Platforms PC
Developer Paradox Development Studio
Publisher Paradox Interactive
Release Date May 9, 2016

There are three things you need to know about Stellaris. Firstly, it’s an utterly fantastic real-time grand strategy/4X game. Secondly, you don’t need to pay attention to the win conditions because they really just don’t matter, and I’ll tell you why in good time. Thirdly, I’m not sure I’m going to be able to fit everything into this review because there’s an absolute ton of game here. Seriously, this is a jam-packed game and the things I don’t mention you’ll have more fun discovering yourself. Developed by genre-veterans Paradox, in Stellaris you start off in the year 2200 as a fledgling race attempting to colonise the stars. How you do this is entirely up to you.

From the get go, Stellaris encourages you to play a role. Almost as if it were some sort of role-playing game. I know – nuts, right?! After all, aren’t these types of games all about resource management and conquering all that stand before you? No time for this poxy “but what would my characters really do?!” decision making, right?


When you begin a game, you have the option between selecting a preset race or creating a new one. You choose the type of planet their homeworld is, the general species (both of which has enough variety to keep things more than interesting), and, crucially, their moral ideals and goals. I’m not being funny, but I have spent hours playing around with the race creation mechanic – even without the plethora of mods already available, the range of combinations possible is staggering. The real crux of it though, the real meat of the game, all begins here. You have the option to select races with militaristic/pacifistic tendencies, whether they’re xenephobes or xenophiles, materialists or a divine-thinking race content with their lot and much, much more. You can combine any two non-contradictory traits to create a deceptively simple code of ethics before you begin your campaign. Then it gets deep.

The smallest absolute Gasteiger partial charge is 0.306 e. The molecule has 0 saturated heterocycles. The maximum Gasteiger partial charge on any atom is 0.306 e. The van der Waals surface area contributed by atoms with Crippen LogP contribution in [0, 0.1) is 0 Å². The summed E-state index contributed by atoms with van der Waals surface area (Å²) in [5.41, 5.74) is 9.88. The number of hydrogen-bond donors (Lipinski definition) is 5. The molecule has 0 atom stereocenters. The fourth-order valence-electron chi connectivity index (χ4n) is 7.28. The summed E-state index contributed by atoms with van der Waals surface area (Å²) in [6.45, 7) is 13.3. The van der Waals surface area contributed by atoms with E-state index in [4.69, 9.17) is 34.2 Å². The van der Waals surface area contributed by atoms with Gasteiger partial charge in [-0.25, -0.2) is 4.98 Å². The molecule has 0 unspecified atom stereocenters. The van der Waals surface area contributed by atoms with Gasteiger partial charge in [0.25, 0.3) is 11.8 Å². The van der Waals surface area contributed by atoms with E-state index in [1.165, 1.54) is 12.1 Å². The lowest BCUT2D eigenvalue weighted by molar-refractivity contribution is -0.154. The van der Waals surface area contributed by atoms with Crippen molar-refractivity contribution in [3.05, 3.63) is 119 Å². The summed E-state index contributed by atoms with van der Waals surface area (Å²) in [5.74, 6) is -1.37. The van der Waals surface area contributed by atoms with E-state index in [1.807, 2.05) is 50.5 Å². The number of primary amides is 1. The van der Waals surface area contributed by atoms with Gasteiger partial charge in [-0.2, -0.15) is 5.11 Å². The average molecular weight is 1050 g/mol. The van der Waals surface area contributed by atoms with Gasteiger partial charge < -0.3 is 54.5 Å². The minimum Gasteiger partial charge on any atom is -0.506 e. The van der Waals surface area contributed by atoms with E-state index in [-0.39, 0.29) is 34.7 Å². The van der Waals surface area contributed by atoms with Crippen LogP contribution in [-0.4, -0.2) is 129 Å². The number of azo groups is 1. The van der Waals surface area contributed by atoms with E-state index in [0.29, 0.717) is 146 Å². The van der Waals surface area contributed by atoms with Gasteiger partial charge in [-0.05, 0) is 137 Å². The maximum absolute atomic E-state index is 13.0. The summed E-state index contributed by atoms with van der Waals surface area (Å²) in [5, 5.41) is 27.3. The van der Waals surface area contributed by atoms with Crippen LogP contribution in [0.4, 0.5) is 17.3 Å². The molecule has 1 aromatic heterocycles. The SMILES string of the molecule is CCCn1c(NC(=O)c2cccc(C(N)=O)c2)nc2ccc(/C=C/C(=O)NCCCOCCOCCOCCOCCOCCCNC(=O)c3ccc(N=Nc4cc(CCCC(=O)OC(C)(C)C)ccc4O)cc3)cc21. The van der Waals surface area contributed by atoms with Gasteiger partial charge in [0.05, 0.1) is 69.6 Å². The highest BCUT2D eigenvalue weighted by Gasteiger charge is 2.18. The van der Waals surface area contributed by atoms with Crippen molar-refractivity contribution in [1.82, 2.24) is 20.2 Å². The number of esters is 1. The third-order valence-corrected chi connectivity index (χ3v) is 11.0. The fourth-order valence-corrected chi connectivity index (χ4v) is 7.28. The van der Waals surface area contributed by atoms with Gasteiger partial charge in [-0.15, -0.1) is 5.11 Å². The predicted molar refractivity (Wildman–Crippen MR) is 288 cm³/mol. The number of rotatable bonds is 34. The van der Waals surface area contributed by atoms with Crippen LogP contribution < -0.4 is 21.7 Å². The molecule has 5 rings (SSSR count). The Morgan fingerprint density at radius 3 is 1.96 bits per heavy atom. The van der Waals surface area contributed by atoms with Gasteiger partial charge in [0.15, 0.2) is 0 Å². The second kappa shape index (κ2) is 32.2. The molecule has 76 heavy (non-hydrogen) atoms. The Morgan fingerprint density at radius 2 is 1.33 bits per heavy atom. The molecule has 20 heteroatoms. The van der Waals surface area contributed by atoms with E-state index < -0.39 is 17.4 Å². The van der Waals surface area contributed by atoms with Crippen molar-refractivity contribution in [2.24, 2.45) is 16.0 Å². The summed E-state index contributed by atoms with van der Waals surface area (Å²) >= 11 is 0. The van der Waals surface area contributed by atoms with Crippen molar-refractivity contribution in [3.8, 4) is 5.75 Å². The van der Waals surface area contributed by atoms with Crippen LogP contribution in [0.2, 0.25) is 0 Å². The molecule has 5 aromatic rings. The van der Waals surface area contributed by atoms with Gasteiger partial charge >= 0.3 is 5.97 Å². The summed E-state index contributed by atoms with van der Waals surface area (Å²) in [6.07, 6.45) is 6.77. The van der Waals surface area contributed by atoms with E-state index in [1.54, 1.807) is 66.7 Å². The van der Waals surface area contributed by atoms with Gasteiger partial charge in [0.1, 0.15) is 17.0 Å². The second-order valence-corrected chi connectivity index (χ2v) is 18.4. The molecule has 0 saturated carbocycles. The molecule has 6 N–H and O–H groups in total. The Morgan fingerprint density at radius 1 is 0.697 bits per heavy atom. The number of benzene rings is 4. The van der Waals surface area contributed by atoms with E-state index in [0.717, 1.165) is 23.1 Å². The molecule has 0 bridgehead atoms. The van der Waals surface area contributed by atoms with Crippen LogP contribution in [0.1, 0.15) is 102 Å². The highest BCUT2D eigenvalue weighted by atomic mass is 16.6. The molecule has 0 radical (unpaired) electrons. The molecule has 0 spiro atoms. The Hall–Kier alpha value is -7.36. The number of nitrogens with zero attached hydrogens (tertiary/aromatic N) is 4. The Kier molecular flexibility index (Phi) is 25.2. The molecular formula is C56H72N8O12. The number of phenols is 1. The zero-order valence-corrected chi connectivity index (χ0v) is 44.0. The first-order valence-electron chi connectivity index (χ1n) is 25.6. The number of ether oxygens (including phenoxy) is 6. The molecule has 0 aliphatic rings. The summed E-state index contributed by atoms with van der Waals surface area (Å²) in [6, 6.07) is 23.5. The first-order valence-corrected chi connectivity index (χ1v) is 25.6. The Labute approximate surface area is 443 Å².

Whereas most GSG’s or 4x games may encourage you to go on a full offensive, Stellaris insidiously sets you on the path your race has taken – you get certain bonuses for certain codes of ethics which help dictate your path to superiority (if you so choose). If you want to “win” Stellaris, you don’t really have to achieve the two win conditions available (at time of writing), which are to either dominate and absorb all other  empires or to gain control of 40% of the colonisable planets. In Stellaris, I have found that you merely have to play the game. This is by far the most attractive trait – in one game, I’ve played a pacifistic, secular people with just enough firepower to hold their own little corner of space and happily let galactic events take their course. In another, I’ve played a fairly aggressive militaristic people, making vassals over less powerful races and democratically twisting the arms of others into joining my empire, taking control of the galaxy in whichever way my whims dictated. I found that I rarely thought about the victory conditions so much as what the next thing my people would do under the doctrines and ethics given to me at the beginning of any campaign.

These guys got wiped out fairly soon. Some folk have no manners.

I’ve gotten a touch ahead of myself, however. At the very beginning, you have in your control your territory’s homeworld, an engineering vessel, a small naval fleet, a space port, and a science ship along with your races mode of FTL transit (three distinct options are available, each with benefits and drawbacks). Your main focus in early game is to (you guessed it) expand. While your science vessel will explore neighbouring systems to discover the most suitable planets to house your race and your engineers construct orbital mining facilities to fund your expansion and growth, you have a team of research leaders who will work towards unlocking new technologies and armaments. It’s incredibly important to keep these positions manned; as time marches on, your leaders will age and eventually die. It’s critical to maintain momentum as there’s nothing like seeing a ludicrously long lead time on a technology which you’ve bet your entire next move on just because you haven’t the resources to hire a successor to your long-time lead physicist, but more on that later.